Engaging Culture

The Church is Going Backwards – And It’s a Good Thing

There are two issues that I’ve been thinking a lot about recently, that in my opinion are moving the church backwards – in a positive way.  First – what I’m calling “The Open Media Revolution.” I just turned in a new book manuscript on the subject, and there are two things worth thinking about.  First – technology has given us the ability to interact with each other, and have a two way conversation – think Instant Messaging,  email, PDA’s, Twitter, texts, and more.

I grew up with media being one-way as in network television.  Whatever they showed, we watched – no questions asked.  Today, it’s different.  Second, this method of conversation happens to be the language and lifestyle of the millennial generation.  This is the first generation that was born into computers, and they understand them in a way no other generation before them has.  They also grew up knowing they could pick the next American Idol by texting on their cell phone.

So they want a voice.   The intersection of these two issues are about to change everything we know about communicating.  It will change the way we do media, business, education, and even worship.  Pastors – it’s not a one way conversation anymore.  Figure out a way for your congregation to interact – to talk back – and to let their voice be heard.

I bring it up because the two way model is the model of the early church.  While teaching has always been an important element of church life, the early church wasn’t as “preacher-centric” as it is today.  Today, a church lives and dies by the personality and gifts of it’s pastor.  But the early church knew better.  During a typical worship experience many voices were heard from, and the services focused on being a dialogue, not a monologue.  But since that time, the worship service has been “farmed out” to the professionals.  Fortunately, technology and a new generation are setting the stage to take us back to that two way experience, and I think the church will be better for it.

The other issue is the Multi-Site phenomenon. At first, I wasn’t much of a fan until I started thinking about the cathedral model in the Middle Ages.  The major cathedrals throughout Europe had services, but their main purpose was to be the “mothership” to all the local churches in their region.  The cathedral trained pastors, had music education programs, were the center of doctrinal teaching, and provided the resources, leadership, and often financial help to all the smaller churches in the area.  And today, the multi-site model does the same thing.  A large mega-church in a major city, now is sending out many other campuses.  But the main campus is the center for training, teaching, finances, and other types of resourcing.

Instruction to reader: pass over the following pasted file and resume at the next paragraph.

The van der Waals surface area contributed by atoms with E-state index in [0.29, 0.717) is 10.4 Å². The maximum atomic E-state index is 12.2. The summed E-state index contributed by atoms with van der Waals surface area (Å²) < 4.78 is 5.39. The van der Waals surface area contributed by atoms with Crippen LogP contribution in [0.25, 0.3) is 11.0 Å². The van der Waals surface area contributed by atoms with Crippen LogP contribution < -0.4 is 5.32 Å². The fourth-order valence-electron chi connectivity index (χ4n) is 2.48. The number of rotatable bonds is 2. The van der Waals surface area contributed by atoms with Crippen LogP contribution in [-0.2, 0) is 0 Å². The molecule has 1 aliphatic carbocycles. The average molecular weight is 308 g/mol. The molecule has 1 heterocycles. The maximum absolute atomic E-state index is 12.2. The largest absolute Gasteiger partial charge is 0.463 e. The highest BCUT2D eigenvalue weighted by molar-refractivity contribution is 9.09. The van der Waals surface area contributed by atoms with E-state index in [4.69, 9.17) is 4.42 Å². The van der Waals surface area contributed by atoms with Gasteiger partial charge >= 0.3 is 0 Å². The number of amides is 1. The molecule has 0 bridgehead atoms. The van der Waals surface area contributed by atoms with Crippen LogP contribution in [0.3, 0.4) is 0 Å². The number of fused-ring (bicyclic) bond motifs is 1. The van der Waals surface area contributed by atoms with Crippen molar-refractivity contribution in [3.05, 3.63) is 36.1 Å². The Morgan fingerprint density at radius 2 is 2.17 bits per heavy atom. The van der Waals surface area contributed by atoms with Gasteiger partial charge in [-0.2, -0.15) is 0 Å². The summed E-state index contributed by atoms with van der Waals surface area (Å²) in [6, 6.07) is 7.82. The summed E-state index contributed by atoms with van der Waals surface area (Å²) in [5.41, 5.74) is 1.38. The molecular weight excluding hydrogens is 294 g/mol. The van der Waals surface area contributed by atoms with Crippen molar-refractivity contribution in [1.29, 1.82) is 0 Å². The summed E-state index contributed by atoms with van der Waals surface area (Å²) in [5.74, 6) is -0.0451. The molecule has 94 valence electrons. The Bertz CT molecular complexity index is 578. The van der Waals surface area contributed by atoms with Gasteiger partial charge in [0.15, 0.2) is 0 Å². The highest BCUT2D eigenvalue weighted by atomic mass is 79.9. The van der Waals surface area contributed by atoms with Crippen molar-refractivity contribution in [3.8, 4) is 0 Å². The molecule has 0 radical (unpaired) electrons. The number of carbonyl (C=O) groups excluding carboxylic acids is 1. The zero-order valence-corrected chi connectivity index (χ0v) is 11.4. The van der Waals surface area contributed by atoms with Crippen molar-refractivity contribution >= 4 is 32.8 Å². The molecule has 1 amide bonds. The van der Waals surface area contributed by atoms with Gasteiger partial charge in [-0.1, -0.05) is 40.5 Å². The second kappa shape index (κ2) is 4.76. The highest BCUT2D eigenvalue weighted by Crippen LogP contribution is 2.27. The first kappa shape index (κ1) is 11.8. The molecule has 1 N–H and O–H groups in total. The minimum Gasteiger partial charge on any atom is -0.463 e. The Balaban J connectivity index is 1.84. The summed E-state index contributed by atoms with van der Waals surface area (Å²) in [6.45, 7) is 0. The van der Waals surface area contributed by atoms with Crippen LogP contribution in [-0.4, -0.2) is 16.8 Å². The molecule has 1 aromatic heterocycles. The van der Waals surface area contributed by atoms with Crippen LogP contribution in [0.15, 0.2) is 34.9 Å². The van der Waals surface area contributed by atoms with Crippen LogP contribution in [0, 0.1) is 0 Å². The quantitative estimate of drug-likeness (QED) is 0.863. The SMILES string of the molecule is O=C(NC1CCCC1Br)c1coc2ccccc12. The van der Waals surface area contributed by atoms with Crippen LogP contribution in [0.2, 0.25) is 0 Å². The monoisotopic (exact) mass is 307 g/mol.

In my opinion, it’s the second wave of the mega-church phenomenon – it’s taking the church back to smaller, local congregations, but this time with the help and support of a much larger “cathedral” if you will.

What are your thoughts on those two ideas?

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  1. Phil, I think these are two great observations. In the church setting, I find a better response from people, during the teaching/preaching experience when they are given the opportunity to talk back. They take away more, in many cases, because of their own involvement. The Multi-Site phenomenon is interesting. I really like the local models verses solely a Mega Church atmosphere – less likelyhood of getting “lost” in the crowd. The integration makes sense. In the back of my mind, even with all of the technological advances, the thought has remained that what still makes the most impact in a person’s life is face to face conversation and interaction. (Very similar to how ‘word of mouth’ is still the best form of advertising.) Figuring out a way to employ technology to aid in this personable experience will be key.

    Allen Paul Weaver III
    Author, Transition: Breaking Through the Barriers

  2. I like both of your ideas.  Unfortunately, the first statement "these two issues are about to change everything" was already outdated before you wrote it. 😉  The phenomenon is almost exactly like the current wall street crash.  Just as the law makers try to step in and clean it up, (reactionary-ism) Pastors are now forced to step in and find ways to make the connections as you well put it.  I agree, but I hope you haven't given the pastors an out.  It is not a "should" at this point.  It is a "must".  Name one person that wants to sit through a minimum 35 minute lecture on Theology (which is our current paradigm) given by one person who gives 3 points in 5 minutes and then repeats himself for the other 30 minutes plus.  A blog would me much more affective (as yours is).  The current paradigm is tragedy.